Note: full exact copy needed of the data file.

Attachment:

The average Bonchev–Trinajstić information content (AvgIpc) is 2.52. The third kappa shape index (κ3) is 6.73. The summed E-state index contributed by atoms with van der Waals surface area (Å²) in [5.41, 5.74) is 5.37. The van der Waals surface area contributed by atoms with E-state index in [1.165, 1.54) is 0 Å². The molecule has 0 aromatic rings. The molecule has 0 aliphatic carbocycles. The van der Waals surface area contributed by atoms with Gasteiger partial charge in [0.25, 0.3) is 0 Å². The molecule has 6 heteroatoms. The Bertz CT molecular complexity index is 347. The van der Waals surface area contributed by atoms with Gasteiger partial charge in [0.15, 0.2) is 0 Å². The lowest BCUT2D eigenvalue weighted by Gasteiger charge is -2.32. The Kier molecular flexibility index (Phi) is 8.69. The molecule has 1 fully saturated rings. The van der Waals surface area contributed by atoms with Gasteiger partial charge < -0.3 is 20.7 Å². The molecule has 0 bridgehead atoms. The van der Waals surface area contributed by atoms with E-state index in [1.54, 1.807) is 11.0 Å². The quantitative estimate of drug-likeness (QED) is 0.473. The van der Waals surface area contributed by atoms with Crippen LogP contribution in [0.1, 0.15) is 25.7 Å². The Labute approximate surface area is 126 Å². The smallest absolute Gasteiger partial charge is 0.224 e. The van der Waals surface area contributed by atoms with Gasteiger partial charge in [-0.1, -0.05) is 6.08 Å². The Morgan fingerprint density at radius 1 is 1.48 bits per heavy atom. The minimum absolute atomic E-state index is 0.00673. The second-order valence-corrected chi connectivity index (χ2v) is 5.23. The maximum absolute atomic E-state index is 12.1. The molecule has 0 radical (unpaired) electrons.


The average Bonchev–Trinajstić information content (AvgIpc) is 2.52. The third kappa shape index (κ3) is 6.73. The summed E-state index contributed by atoms with van der Waals surface area (Å²) in [5.41, 5.74) is 5.37. The van der Waals surface area contributed by atoms with E-state index in [1.165, 1.54) is 0 Å². The molecule has 0 aromatic rings. The molecule has 0 aliphatic carbocycles. The van der Waals surface area contributed by atoms with Gasteiger partial charge in [0.25, 0.3) is 0 Å². The molecule has 6 heteroatoms. The Bertz CT molecular complexity index is 347. The van der Waals surface area contributed by atoms with Gasteiger partial charge in [0.15, 0.2) is 0 Å². The lowest BCUT2D eigenvalue weighted by Gasteiger charge is -2.32. The Kier molecular flexibility index (Phi) is 8.69. The molecule has 1 fully saturated rings. The van der Waals surface area contributed by atoms with Gasteiger partial charge < -0.3 is 20.7 Å². The molecule has 0 bridgehead atoms. The van der Waals surface area contributed by atoms with E-state index in [1.54, 1.807) is 11.0 Å². The quantitative estimate of drug-likeness (QED) is 0.473. The van der Waals surface area contributed by atoms with Crippen LogP contribution in [0.1, 0.15) is 25.7 Å². The Labute approximate surface area is 126 Å². The smallest absolute Gasteiger partial charge is 0.224 e. The van der Waals surface area contributed by atoms with Gasteiger partial charge in [-0.1, -0.05) is 6.08 Å². The Morgan fingerprint density at radius 1 is 1.48 bits per heavy atom. The minimum absolute atomic E-state index is 0.00673. The second-order valence-corrected chi connectivity index (χ2v) is 5.23. The maximum absolute atomic E-state index is 12.1. The molecule has 0 radical (unpaired) electrons.